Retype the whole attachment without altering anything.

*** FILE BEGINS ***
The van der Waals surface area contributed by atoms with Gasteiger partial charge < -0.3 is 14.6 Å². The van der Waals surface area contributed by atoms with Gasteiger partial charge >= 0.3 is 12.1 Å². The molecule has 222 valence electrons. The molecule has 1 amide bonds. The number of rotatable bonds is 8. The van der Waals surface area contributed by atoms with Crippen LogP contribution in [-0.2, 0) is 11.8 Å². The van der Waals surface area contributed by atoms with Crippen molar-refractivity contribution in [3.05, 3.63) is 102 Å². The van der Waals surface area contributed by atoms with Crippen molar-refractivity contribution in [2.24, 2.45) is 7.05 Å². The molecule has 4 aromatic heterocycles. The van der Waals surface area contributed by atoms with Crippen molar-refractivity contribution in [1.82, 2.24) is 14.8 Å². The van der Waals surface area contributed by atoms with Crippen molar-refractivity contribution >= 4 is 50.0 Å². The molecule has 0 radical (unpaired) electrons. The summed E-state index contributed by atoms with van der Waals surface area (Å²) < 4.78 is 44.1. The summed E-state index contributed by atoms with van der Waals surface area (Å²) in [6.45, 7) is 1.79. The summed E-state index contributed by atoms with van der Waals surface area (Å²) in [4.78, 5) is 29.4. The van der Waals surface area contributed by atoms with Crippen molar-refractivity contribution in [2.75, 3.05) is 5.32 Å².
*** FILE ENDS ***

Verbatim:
The van der Waals surface area contributed by atoms with Gasteiger partial charge < -0.3 is 14.6 Å². The van der Waals surface area contributed by atoms with Gasteiger partial charge >= 0.3 is 12.1 Å². The molecule has 222 valence electrons. The molecule has 1 amide bonds. The number of rotatable bonds is 8. The van der Waals surface area contributed by atoms with Crippen LogP contribution in [-0.2, 0) is 11.8 Å². The van der Waals surface area contributed by atoms with Crippen molar-refractivity contribution in [3.05, 3.63) is 102 Å². The van der Waals surface area contributed by atoms with Crippen molar-refractivity contribution in [2.24, 2.45) is 7.05 Å². The molecule has 4 aromatic heterocycles. The van der Waals surface area contributed by atoms with Crippen molar-refractivity contribution in [1.82, 2.24) is 14.8 Å². The van der Waals surface area contributed by atoms with Crippen molar-refractivity contribution >= 4 is 50.0 Å². The molecule has 0 radical (unpaired) electrons. The summed E-state index contributed by atoms with van der Waals surface area (Å²) < 4.78 is 44.1. The summed E-state index contributed by atoms with van der Waals surface area (Å²) in [6.45, 7) is 1.79. The summed E-state index contributed by atoms with van der Waals surface area (Å²) in [4.78, 5) is 29.4. The van der Waals surface area contributed by atoms with Crippen molar-refractivity contribution in [2.75, 3.05) is 5.32 Å².